Keep us posted on how you handle it 'cause I'm curious what methods work the best to fix this apparently common first mistake.

Thanks and good luck, John
 

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I'm gonna let the queen move upstairs to the second deep and then remove the comb - get things nice & tight.

What do you intend to accomplish by waiting on the queen to move up into the second box? What benefit will you gain by doing it this way? I'm not aware of any.

The longer you wait, (for ANY reason) the WORSE it will get. Well experienced beekeepers have made it clear that the wisest thing to do is to fix it now, and correct your beespace violations so you don't continue to have these problems.

Ignore good advice at your own peril.
 

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Discussion Starter · #9 ·
I'm not one to pass up good advice! My approach came from NatureBoy in response #2 on this thread. I figure if I wait until the brood was out of that frame, I would get the benefit of the fresh bees and still have time to clear out the comb, since the queen would be working in the second deep.

I take it you don't think that is a good approach, CountryBoy.

Sorry, Man. No disrespect. Lots of advice, have to decide on one way to proceed.
 

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Lesson one: Bee Space. Any space smaller than 3/8" bees will fill with propolis. Any space larger than 3/8" bees will fill with comb. The 3/8 is approximate but close. There are a few (very few) exceptions to this rule. Here endth the lesson! :D

Personally I would not wait, I would clean it up now even if it means loss of a bit of brood. JMO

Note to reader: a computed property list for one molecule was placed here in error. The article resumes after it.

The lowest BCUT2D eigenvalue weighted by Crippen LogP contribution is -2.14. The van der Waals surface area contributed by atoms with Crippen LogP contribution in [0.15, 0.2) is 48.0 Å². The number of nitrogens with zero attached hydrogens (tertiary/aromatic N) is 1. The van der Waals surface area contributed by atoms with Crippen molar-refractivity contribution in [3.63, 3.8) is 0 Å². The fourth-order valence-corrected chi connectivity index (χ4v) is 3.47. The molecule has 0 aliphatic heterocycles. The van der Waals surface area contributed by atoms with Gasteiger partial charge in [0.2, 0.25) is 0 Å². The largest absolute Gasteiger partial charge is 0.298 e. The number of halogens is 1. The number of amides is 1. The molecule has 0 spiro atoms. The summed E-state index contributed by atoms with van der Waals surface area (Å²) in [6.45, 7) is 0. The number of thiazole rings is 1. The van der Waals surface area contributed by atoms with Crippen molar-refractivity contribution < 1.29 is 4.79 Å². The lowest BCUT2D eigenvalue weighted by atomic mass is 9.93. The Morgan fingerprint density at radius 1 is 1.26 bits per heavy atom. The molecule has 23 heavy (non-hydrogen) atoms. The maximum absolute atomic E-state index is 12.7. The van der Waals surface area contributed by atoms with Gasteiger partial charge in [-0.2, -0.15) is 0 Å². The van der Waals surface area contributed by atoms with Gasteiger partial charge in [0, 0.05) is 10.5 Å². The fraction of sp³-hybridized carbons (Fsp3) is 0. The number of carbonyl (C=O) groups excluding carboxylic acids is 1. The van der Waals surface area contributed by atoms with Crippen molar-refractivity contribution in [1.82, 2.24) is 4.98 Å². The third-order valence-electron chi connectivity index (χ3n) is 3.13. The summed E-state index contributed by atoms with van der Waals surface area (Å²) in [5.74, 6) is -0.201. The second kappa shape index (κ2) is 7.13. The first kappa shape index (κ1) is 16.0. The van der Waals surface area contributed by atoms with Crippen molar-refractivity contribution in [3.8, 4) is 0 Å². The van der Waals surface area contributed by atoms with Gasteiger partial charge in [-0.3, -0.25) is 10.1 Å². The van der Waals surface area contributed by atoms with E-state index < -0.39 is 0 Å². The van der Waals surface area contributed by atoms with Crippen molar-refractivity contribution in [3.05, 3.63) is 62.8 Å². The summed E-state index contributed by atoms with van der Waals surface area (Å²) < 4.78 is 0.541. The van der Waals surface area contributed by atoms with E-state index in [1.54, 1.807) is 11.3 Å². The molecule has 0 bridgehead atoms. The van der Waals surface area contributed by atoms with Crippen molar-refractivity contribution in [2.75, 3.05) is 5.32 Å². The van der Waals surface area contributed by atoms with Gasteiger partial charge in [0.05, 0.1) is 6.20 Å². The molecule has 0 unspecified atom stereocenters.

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when culling burr comb, remember that the bees have very little investment in eggs, a little more in young brood...by the time it's capped, they have finished feeding the brood and only need to regulate the temperature.

it's much better to cull the comb when it is just eggs...if you wait, you are either going to have to wait until there is no brood in the comb (at which point it may be too late in the season for them to draw out new comb properly (and it may be filled with honey/nectar).

"'twere best done quickly"

deknow
 

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I'm not one to pass up good advice! My approach came from NatureBoy in response #2 on this thread.

27 posts total. Consider the source.

I figure if I wait until the brood was out of that frame, I would get the benefit of the fresh bees and still have time to clear out the comb, since the queen would be working in the second deep.

It has been my experience that the queen will be laying new eggs in a frame before all the brood has emerged on that frame. Good queens will fill both brood boxes, and I don't see completely empty frames. (either frames with brood or honey)
 

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Hey Presidential... I was just currious if you got a chance to try and fix things up this weekend? Please keep us posted...:)

Thanks, John
 

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Discussion Starter · #14 ·
I will inspect the bees tomorrow and organize my hive. I have the new frames ready to make everything right & tight. Weather is keeping me out last night & today.

I am interested in getting my hands on the wild comb and looking it over. AMAZING! I'm sure I'll have questions - - I do everytime I open the hive. I read a lot... but, I'm looking forward to taking a class - seeing it and hearing it from an experienced beek.

You know, I've never even seen a hive, except for the one I built just over a month ago! Never talked to anybody who actually has one, either. So, I really appreciate all your help!!

We joined a local beek association - so, maybe we can meet some folks that will let us look over their shoulder.